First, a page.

At Close Quarters: PT Boats in the United States Navy

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Naval Institute Press, 2003 - History - 574 pages
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Small though they were, PT boats played a key role in World War II, carrying out an astonishing variety of missions where fast, versatile, and strongly armed vessels were needed. Called "weapons of opportunity," they met the enemy at closer quarters and with greater frequency than any other type of surface craft. Among the most famous PT commanders was John F. Kennedy, whose courageous actions in the Pacific are now well known to the American public. The author of the book, another distinguished PT boat commander in the Pacific, compiled this history of PT-boat operations in World War II for the U.S. Navy shortly after V-J Day, when memories were fresh and records easily assessable. The book was first made available to the public in 1962 after Kennedy's inauguration as president of the United States interest in PTs was at a peak.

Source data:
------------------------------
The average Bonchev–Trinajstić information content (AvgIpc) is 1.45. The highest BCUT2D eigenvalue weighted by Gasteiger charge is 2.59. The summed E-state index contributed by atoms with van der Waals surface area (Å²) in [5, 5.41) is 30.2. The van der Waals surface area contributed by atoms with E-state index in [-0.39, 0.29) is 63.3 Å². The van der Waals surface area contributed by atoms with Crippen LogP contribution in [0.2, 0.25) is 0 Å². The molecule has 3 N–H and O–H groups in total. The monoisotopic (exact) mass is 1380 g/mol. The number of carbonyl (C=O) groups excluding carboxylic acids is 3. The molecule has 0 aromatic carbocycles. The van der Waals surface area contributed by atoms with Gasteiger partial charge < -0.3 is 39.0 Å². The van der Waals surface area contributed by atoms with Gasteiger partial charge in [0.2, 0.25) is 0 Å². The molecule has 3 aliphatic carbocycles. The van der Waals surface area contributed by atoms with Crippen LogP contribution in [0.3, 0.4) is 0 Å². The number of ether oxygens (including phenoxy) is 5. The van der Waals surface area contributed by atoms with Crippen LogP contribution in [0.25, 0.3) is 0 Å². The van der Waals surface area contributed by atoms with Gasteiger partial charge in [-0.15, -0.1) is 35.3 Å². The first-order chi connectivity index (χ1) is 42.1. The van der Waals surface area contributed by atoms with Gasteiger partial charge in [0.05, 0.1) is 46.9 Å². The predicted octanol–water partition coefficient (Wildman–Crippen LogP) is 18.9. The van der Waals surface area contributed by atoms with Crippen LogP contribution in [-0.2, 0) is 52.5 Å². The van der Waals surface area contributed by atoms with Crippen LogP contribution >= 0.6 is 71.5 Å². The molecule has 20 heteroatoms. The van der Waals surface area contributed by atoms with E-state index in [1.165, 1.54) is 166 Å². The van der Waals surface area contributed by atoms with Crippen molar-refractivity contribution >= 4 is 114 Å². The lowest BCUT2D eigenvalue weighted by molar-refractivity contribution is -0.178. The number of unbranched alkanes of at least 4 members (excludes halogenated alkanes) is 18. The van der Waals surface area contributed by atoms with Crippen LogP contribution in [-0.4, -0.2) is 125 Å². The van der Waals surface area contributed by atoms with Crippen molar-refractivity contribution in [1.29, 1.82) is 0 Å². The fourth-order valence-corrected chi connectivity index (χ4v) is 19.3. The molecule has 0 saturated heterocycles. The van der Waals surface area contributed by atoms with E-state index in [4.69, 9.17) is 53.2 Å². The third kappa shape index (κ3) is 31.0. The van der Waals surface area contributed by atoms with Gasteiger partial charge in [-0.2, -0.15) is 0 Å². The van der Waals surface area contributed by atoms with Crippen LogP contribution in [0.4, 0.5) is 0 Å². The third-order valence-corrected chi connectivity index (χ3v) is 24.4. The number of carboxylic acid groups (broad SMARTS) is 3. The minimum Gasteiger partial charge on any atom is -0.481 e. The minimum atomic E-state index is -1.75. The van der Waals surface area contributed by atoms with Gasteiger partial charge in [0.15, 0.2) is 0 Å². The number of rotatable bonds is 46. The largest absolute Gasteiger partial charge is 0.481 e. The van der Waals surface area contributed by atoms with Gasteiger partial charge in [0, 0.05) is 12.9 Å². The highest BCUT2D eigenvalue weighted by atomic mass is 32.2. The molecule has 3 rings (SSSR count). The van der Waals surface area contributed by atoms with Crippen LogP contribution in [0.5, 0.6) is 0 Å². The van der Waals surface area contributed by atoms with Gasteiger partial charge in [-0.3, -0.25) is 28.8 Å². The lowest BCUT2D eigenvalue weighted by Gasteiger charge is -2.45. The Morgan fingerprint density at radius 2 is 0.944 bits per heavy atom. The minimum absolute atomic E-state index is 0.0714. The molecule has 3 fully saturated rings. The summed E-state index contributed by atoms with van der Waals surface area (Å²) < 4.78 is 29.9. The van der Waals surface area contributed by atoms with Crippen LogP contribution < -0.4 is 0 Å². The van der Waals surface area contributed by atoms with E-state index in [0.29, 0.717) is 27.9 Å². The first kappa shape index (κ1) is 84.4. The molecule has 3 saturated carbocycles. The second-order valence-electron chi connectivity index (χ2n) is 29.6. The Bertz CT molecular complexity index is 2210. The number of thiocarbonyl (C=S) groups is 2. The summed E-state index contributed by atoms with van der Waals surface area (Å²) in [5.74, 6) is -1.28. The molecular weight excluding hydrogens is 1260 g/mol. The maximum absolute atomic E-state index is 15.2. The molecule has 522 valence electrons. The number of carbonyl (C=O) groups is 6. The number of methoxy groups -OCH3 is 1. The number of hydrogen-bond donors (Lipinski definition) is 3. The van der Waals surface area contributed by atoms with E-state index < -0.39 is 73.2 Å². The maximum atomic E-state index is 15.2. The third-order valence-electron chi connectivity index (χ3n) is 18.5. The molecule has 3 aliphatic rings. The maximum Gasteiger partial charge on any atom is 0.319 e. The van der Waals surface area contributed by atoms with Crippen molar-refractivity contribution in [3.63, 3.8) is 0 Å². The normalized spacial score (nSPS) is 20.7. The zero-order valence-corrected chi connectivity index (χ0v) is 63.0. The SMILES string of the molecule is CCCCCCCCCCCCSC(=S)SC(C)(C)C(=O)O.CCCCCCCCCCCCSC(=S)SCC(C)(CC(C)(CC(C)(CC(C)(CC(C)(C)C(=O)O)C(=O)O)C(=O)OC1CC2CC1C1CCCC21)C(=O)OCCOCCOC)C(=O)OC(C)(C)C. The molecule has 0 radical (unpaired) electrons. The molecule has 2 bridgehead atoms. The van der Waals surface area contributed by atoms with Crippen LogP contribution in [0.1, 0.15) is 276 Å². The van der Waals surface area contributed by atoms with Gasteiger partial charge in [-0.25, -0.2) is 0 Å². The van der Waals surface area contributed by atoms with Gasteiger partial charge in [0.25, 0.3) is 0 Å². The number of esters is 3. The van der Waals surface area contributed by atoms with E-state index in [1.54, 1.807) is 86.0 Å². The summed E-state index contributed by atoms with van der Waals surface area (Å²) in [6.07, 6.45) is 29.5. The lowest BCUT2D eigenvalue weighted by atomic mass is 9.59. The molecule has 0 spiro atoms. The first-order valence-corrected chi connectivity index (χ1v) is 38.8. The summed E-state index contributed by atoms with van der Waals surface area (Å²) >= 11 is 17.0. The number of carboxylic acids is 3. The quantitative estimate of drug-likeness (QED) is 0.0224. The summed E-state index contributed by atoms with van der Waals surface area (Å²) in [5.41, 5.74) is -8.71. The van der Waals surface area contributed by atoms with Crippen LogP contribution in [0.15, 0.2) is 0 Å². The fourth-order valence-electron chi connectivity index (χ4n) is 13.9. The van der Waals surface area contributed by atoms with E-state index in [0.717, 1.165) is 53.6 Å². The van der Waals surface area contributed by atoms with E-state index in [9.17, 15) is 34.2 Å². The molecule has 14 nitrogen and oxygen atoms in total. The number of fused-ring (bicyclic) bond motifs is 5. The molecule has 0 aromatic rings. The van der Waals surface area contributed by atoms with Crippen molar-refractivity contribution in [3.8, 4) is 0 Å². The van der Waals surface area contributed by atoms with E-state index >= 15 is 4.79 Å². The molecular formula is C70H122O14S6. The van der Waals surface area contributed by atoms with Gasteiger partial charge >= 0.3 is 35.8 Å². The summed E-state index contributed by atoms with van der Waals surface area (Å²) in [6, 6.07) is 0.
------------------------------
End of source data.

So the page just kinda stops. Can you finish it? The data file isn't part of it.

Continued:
Bulkley provides a wealth of facts about these motor torpedo boats, whose vast range of operation covered two oceans as well as the Mediterranean and the English Channel. Although their primary mission was to attack surface ships and craft close to shore, they were also used effectively to lay mines and smoke screens, to rescue downed aviators, and to carry out intelligence and raider operations. The author gives special attention to the crews, paying well-deserved tribute to their heroism, skill, and sacrifice that helped to win the war.

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About the author (2003)

Robert J. Bulkley, a retired USNR captain now deceased, commanded PT boats in the southwest Pacific, mostly in New Guinea and the Philippines, from June 1942 to war's end.

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